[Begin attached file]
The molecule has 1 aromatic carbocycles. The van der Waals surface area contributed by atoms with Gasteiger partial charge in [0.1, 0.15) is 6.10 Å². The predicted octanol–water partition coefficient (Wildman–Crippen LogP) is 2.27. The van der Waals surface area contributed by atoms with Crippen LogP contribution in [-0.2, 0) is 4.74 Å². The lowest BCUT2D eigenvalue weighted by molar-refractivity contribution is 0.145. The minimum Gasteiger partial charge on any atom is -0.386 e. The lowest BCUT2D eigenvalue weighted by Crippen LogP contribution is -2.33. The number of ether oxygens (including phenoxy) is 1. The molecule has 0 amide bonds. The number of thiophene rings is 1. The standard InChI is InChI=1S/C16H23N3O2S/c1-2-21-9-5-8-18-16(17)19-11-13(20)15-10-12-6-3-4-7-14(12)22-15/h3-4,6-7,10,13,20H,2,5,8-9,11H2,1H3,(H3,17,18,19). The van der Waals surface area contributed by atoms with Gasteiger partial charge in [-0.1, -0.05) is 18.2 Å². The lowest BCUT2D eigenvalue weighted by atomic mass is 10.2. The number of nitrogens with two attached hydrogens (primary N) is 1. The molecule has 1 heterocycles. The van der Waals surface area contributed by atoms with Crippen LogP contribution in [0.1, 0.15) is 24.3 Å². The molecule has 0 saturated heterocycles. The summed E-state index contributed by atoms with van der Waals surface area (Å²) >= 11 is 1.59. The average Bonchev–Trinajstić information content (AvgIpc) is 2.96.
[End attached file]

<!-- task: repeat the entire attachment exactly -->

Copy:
The molecule has 1 aromatic carbocycles. The van der Waals surface area contributed by atoms with Gasteiger partial charge in [0.1, 0.15) is 6.10 Å². The predicted octanol–water partition coefficient (Wildman–Crippen LogP) is 2.27. The van der Waals surface area contributed by atoms with Crippen LogP contribution in [-0.2, 0) is 4.74 Å². The lowest BCUT2D eigenvalue weighted by molar-refractivity contribution is 0.145. The minimum Gasteiger partial charge on any atom is -0.386 e. The lowest BCUT2D eigenvalue weighted by Crippen LogP contribution is -2.33. The number of ether oxygens (including phenoxy) is 1. The molecule has 0 amide bonds. The number of thiophene rings is 1. The standard InChI is InChI=1S/C16H23N3O2S/c1-2-21-9-5-8-18-16(17)19-11-13(20)15-10-12-6-3-4-7-14(12)22-15/h3-4,6-7,10,13,20H,2,5,8-9,11H2,1H3,(H3,17,18,19). The van der Waals surface area contributed by atoms with Gasteiger partial charge in [-0.1, -0.05) is 18.2 Å². The lowest BCUT2D eigenvalue weighted by atomic mass is 10.2. The number of nitrogens with two attached hydrogens (primary N) is 1. The molecule has 1 heterocycles. The van der Waals surface area contributed by atoms with Crippen LogP contribution in [0.1, 0.15) is 24.3 Å². The molecule has 0 saturated heterocycles. The summed E-state index contributed by atoms with van der Waals surface area (Å²) >= 11 is 1.59. The average Bonchev–Trinajstić information content (AvgIpc) is 2.96.